A view of the first hole, known locally as Charlies Angels, at the Wild Coast Sun course, with the Mzamba River in the background.
A view of the first hole, known locally as Charlies Angels, at the Wild Coast Sun course, with the Mzamba River in the background.
The Wild Coast is just hours from most major cities.
The Wild Coast is just hours from most major cities.
The experts found that scenic places were not simply green areas - but could equally be mountains, lakes or coastline.
The experts found that scenic places were not simply green areas - but could equally be mountains, lakes or coastline.

East London - When my travel editor first toyed with the idea of putting together the ultimate coastal golfing trip, I thought it a fanciful dream. Wild Coast, Fish River Sun, Fancourt and Steenberg, all on one trip? With a hidden gourmet getaway in Sedgefield tucked in between all the golf? No chance.

Next thing, I was headed south, ignoring the endless golfing adventures dotted along the way, to visit Wild Coast Sun. I was to head straight to the first tee box, and that suited me fine. This was a golfing road trip, after all.

Not having played the stunning coastal layout in years, I was keen to test myself and played it off the very tips. Suffice to say, it is a different beast from there, but just as much fun. The 12th, aptly named the Green Mamba, is always a highlight, but I managed to tame it, nudging a drive and then a five-wood onto the green before two-putting for a birdie.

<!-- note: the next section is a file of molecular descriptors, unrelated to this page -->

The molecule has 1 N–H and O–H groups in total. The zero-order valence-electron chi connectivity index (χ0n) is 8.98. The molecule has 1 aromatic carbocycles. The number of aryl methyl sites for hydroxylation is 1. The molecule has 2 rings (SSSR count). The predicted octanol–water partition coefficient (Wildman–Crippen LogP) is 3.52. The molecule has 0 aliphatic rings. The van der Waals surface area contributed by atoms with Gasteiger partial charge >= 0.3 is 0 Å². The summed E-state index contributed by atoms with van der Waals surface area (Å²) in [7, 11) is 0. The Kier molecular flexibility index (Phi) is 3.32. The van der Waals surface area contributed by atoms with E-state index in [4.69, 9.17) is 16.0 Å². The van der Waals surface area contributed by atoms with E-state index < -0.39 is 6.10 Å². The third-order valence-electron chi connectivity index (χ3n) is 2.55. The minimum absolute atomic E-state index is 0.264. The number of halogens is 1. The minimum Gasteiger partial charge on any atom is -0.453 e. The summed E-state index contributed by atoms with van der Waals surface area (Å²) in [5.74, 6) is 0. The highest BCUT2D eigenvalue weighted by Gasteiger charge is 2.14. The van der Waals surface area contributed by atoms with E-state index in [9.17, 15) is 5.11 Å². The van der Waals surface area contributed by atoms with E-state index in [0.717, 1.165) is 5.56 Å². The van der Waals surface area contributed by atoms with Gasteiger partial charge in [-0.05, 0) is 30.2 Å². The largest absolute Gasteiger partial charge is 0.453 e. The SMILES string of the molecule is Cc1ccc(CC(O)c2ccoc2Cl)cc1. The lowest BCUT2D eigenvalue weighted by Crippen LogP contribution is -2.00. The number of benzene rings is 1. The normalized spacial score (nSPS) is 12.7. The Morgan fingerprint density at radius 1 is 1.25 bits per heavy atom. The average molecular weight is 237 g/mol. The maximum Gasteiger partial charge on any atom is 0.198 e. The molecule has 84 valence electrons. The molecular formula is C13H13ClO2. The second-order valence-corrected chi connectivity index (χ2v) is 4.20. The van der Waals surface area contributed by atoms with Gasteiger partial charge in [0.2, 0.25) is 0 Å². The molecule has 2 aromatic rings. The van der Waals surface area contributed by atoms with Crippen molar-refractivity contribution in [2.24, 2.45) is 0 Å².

Having heard of many tales of people being bitten by the “Mamba”, I was rather chuffed. But my joy was short-lived as I pushed a four-iron into the gorge that fronts the equally treacherous, par-three 13th hole, which is a bit of a monster from the back tees, into the wind. That corner of the Robert Trent Jones Jr-designed course may as well be renamed Amen Corner, because divine intervention is needed to get through with your score unscathed.

By the time you reach the 18th tee box, over the water, with clubhouse patrons casting an eye to see if there is a splash, you are ready to be pampered by the hotel. Guests have the option of garden-facing or sea-facing en-suite rooms, each comfortably furnished.

Below, those with some luck left over from the golf can try their luck in the casino, a popular enclave for punters or those just after a drink with a view. For those in need of sustenance, and famished like I was, head straight for the curry and roast buffet at Chico’s. You can’t come to this part of the world and not have a curry.

There are a number of other dining choices, including a selection of fast food outlets for a light snack, and a Spur.

The Club House, overlooking the 18th hole, is a festive spot for sundowners and dining with a view.

If you’re mixing business with pleasure, the Wild Coast Sun has 11 conference venues, including a cavernous 670-seater auditorium, all in-keeping with the theme of Africa and the local Pondo people.

For the little ones, no visit to the Wild Coast would be complete without hours of fun at the Wild Waves Water Park, and squeals of delight can be heard from the second hole. The Aloha Village and Magic Company provides options for colder days, or evenings, with its arcade, funfair and tenpin bowling alley.

The Indian Ocean is a stroll away and there are pools for those who prefer their swimming a little more sedate – and where guests can be spotted blissfully passed out on loungers.

The Wild Coast Sun Resort and Casino has something for everyone and, as the launching pad for the ultimate golfing road trip along the coast, it’s just the right blend of challenging and charming. Just bring enough balls…

For more information, call 039 3059111 or visit www.suninternational.com

Sunday Tribune